General Molecular Biology Lab Tips and Practices



Hold the container of liquid to be dispensed in the left hand and view from the side. Adjust the pipet to the desired volume. Depress the pipet handle down to the first stop and then put the tip in the top of the liquid to be dispensed. Release the handle slowly, watching the liquid rise into the tip. As the pipet is withdrawn from the container, wipe off any material that is adhering to the outside of the tip, as it may amount to several µL in volume and may throw off measurements of small quantities. Place the pipet end in the top of the liquid (if any) in the new container and slowly depress the handle to the first stop. Withdraw the pipet from the second container and release the handle.

Be sure to use the correct size tip with a pipet. P1000 µL pipets use a larger tip than P200, P20 or P10. We used Pipetman brand. Filter tips are available for solutions where cross-contamination is especially problematic (e.g. RNA and PCR solutions). These tips cannot be autoclaved and come presterilized and wrapped.

Change pipet tips after every dispensation.

Spin down small quantities of solutions in a nanofuge before and after dispensation to concentrate all the liquid at the bottom of the microfuge tube.

Things not to do:

  1. Don't release the plunger handle while the tip is in the second container, as you will suck the liquid back up into the pipet.
  2. Don't dispense liquid onto the side of the tube, as it may be hard to get off.
  3. Don't put the plunger down to the final stop and cause a bubble to be omitted, as you increase the chances of cross-contaminating solutions.
  4. Don't stick the tip further into the container than necessary, as you increase the amount of material adhering to the outside of the tip.
  5. As pipet tips are not angled, it is possible to close them off by pressing them too hard against the bottom of a container.
  6. Pipet tips come in large plastic bags. They should be loaded into plastic tip boxes and autoclaved at 120C before use.

Handling RNA

Single-stranded RNAs are particularly susceptible to degradation from the 5' end and must be handled with special care. Some precautions to take:

  1. Use a new box of tips for RNA. Keep the box of tips closed when not in use. Keep microfuge tubes closed when not dispensing.
  2. Replace gloves if they come in contact with skin or hair.
  3. Keep RNA tubes on ice at all times when not in use.

Gel electrophoresis

Thin agarose gels should be used for quantification as they transmit more light.

Denature lambda gel markers at 65C for 3-5 minutes before using, as otherwise they form supercoiled plasmid structures that run more quickly in a gel.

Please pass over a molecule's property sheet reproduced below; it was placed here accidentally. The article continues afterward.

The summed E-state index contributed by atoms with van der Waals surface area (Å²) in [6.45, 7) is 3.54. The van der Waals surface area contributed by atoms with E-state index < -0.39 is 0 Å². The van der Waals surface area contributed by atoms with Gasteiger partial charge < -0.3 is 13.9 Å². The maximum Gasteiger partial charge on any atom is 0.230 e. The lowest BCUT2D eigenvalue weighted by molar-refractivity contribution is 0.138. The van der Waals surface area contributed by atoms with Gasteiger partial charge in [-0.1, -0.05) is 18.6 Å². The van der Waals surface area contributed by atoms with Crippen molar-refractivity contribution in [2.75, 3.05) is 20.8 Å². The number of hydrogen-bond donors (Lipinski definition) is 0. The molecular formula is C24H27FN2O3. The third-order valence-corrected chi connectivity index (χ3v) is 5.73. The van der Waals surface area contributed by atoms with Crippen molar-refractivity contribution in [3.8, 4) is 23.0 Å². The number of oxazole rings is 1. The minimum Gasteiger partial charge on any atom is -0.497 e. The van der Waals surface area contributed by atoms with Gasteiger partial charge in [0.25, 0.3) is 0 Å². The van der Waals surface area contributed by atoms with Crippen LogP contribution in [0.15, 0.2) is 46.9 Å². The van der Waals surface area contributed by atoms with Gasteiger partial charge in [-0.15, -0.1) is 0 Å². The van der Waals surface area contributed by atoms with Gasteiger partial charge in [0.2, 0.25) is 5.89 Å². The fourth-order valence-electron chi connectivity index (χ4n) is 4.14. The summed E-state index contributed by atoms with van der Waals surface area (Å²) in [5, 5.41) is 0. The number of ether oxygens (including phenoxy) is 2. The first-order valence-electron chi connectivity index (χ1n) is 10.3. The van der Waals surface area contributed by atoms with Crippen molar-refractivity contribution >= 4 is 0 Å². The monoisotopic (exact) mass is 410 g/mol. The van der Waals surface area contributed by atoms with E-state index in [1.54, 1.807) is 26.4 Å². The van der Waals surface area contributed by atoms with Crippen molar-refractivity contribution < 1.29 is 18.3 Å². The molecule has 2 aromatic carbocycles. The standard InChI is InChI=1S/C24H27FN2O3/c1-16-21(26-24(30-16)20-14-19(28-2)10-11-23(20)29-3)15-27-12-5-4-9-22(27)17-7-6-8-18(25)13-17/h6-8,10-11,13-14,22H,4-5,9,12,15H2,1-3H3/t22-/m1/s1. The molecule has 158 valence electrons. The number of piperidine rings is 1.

Keep the level of the electrophoresis buffer solution shallow in order to improve visibility during loading of a gel. Move pipet tip downwards towards gel until it can be seen to move just a bit. Overinsertion of the pipet tip can result in a hole in the gel. Underinsertion of the pipet tip causes most of the solution to diffuse sideways without entering the well.

Agarose solution can be stored in a 55°C oven until ready for use. The solution should be poured quickly as otherwise lumps will cause the gel to be cloudy.

With a dense agarose gel (3-5%), a 50 bp fragment can be separated from a 100 bp fragment from a 150 bp fragment. For tough separations use the Metaphor gel from Bio-Whittaker. Polyacrylimide gels give much better results for high-resolution measurements.

In a gel, lower MW fragments bind less ethydium so the fluorescence signal isn't proportional to concentration. In contrast, the darkness of a lumigram is a linear response.


Place tubes in the centrifuge with the hinge pointing outward radially, as then any pellets stuck to the tube interior will be located directly below the hinge.

Biohazard trash can be autoclaved at 120°C and then discarded with regular trash.

The quality of water is very important for molecular biology both in terms of ionic content and biological contamination. Distilled, deionized water should be good enough. Running "no template" controls on all the experiments is an important check of water contamination.

Enzymes are very unstable. Try to hold tubes of enzymes so as not to warm them excessively with your hands.

4C is a good temperature to hold DNA and other reagents overnight. For long-term storage, add glycerol and freeze at -20C.

Ligation is the step in a molecular biology protocol which is most likely to fail.